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Yankees 2009 Tickets: Purchase Process Unfair

When the news first broke of fans getting the royal middle finger from the Yankees organization with regards to season ticket plans at the new stadium, I figured they couldn’t generate any more bad press with the single-game ticket sales plans.

I mean, consider some of the recent bad news surrounding the new Yankee Stadium:

  • Obstructed bleacher seats (thanks to the new center field restaurant)
  • The possibility of a section having obstructed view thanks to a support beam (though they claim those seats will be removed)
  • People being offered relocated seats in sections that are much more expensive than what they’re willing to pay

All of this would surely be enough bad stadium news for one off-season. Well, apparently the Yankees decided that it’s better to have bad press than no press at all. What I’m referring to is the new lottery system to purchase single-game tickets.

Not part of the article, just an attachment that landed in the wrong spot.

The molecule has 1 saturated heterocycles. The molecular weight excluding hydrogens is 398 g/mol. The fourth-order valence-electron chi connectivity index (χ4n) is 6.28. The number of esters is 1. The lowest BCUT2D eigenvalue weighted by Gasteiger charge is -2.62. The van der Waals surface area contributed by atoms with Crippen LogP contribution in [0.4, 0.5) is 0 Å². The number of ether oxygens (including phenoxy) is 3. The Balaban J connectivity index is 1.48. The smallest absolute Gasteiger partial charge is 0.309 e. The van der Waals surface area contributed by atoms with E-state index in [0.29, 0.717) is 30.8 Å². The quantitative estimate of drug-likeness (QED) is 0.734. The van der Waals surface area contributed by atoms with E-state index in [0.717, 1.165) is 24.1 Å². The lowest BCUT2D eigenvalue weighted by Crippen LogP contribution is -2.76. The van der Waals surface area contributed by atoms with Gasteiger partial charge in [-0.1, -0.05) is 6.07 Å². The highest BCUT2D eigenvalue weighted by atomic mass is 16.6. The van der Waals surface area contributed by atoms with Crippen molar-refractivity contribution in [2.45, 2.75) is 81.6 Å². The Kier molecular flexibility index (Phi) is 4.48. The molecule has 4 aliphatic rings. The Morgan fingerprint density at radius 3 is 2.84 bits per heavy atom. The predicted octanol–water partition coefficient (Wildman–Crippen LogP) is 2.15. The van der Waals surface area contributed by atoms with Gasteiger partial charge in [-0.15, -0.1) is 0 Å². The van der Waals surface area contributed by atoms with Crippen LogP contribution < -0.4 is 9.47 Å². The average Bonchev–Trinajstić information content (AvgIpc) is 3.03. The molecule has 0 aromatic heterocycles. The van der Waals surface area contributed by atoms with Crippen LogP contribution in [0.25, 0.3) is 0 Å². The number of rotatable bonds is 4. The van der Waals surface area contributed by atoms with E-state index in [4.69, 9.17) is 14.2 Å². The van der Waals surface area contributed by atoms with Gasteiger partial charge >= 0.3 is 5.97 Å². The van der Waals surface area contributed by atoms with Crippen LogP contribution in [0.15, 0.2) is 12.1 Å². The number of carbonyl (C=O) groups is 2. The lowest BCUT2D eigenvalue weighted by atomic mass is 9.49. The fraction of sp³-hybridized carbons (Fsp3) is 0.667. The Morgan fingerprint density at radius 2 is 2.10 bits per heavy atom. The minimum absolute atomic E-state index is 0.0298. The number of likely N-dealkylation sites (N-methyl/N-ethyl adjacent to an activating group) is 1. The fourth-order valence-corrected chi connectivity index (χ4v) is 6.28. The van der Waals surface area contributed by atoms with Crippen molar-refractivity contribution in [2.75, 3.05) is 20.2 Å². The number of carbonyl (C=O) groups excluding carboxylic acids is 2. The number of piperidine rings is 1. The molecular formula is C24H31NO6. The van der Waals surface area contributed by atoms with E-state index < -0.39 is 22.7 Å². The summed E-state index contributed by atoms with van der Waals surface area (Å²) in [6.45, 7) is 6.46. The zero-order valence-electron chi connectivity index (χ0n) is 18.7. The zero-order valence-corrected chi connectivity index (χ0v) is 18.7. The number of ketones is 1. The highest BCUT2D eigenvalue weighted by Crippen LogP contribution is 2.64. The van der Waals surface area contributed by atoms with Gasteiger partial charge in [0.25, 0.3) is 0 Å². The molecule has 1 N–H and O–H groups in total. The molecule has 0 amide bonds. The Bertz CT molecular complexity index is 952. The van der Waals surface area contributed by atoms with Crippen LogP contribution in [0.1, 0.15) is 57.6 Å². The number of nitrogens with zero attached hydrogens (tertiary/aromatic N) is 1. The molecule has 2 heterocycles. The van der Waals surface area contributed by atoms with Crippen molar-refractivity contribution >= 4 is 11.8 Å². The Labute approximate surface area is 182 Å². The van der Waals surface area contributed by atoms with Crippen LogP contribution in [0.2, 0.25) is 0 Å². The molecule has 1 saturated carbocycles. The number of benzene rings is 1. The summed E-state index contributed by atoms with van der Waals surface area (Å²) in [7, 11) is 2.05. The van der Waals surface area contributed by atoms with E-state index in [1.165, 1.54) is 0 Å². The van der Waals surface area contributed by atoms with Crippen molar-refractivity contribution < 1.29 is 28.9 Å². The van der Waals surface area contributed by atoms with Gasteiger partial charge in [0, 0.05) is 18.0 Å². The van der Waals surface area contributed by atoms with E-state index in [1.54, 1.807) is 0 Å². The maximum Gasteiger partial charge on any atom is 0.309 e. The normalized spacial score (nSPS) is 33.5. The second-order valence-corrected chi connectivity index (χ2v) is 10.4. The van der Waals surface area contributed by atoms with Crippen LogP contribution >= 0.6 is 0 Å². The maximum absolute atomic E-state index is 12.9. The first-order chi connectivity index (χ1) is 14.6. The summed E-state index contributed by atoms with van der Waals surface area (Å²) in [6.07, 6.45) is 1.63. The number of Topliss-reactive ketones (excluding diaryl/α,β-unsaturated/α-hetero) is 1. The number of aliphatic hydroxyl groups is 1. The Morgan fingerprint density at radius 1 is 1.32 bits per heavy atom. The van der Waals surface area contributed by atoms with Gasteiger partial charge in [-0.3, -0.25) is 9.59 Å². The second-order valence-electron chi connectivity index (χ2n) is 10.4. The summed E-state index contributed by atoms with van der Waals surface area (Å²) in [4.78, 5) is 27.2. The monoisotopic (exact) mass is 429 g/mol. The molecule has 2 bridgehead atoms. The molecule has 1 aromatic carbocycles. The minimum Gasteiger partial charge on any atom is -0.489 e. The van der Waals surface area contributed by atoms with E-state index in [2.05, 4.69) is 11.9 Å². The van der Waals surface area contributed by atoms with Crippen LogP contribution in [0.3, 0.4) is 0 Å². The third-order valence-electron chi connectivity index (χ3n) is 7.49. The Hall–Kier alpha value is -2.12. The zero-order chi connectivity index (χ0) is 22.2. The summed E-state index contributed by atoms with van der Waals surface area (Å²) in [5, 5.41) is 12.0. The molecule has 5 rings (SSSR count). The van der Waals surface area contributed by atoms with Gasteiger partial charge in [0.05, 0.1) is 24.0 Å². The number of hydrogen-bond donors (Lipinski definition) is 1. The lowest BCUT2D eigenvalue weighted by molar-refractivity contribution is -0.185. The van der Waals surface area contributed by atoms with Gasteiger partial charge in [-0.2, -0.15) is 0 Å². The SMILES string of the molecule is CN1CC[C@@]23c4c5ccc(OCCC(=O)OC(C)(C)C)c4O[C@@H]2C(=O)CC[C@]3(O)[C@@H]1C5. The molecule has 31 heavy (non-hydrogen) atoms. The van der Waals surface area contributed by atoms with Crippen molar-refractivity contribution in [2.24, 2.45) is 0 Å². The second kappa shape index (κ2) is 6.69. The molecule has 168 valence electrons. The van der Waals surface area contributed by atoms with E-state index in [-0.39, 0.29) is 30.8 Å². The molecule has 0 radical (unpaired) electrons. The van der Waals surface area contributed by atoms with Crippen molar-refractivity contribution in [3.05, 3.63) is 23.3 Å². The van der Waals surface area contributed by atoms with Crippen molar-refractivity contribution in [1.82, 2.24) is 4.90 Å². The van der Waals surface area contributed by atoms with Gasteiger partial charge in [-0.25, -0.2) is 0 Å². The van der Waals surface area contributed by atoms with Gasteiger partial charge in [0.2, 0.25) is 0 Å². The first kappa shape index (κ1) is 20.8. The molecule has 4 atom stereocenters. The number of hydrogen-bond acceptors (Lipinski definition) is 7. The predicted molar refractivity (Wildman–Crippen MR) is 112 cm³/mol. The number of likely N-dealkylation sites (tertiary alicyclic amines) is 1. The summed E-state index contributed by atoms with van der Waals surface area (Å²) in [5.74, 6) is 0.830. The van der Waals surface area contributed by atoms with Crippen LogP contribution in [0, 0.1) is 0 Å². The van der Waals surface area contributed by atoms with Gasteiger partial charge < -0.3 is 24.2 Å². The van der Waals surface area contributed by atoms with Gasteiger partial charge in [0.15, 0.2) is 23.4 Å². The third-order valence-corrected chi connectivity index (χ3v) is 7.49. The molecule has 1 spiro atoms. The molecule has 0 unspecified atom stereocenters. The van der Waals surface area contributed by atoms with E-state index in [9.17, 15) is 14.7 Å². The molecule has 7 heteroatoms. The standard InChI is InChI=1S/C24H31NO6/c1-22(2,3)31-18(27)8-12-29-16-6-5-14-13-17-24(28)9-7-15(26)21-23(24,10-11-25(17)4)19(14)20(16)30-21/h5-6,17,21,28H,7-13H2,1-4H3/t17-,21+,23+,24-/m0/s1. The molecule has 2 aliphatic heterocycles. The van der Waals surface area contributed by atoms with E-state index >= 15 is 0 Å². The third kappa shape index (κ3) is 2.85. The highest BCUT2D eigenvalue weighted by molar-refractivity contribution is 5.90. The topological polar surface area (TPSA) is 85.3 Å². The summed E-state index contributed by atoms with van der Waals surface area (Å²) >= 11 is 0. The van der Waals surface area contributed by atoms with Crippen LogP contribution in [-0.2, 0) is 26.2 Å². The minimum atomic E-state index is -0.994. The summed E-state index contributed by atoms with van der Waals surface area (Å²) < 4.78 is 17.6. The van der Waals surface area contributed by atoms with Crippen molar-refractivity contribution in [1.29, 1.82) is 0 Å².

The Yankees recently announced that for single game tickets, fans must register for a lottery. When did they announce this? On March 13th. When does that period end? March 17th at 10 p.m. Wow, that sure is a lot of time for the massive amounts of fans to register. Then, if you win the lottery, there is a 12-hour exclusive period for lottery winners to buy single-game tickets online only.

But, get this little twist: full and partial season ticket holders can purchase single game tickets before the lottery winners. Then finally, on March 24th, if there are any remaining tickets, the general public can purchase tickets online, or at Ticketmaster locations.

This is a sad process to use as this basically favors ticket brokers who already are purchasing some of those season ticket plans to turn a profit. Hey, why not encourage StubHub sellers to be the purchasers, when the team gets a cut of the money, thanks to MLB’s deal with the ticket reseller.

I wouldn’t be surprised if very few people who don’t resell on StubHub win the lottery. No one would investigate the Yankees for a potential conspiracy, after all. And as long as the Yankees can continue to profit nicely off of it, they’ll keep going along with such policies.

But, the fans who have followed the team for a long time lose out the most in this one as the games become less and less affordable and less easy to purchase tickets to. My suggestion on how to fight this? It’s time for a third New York team. Hey, there’s still a fully standing stadium across 161st Street, why not use it?

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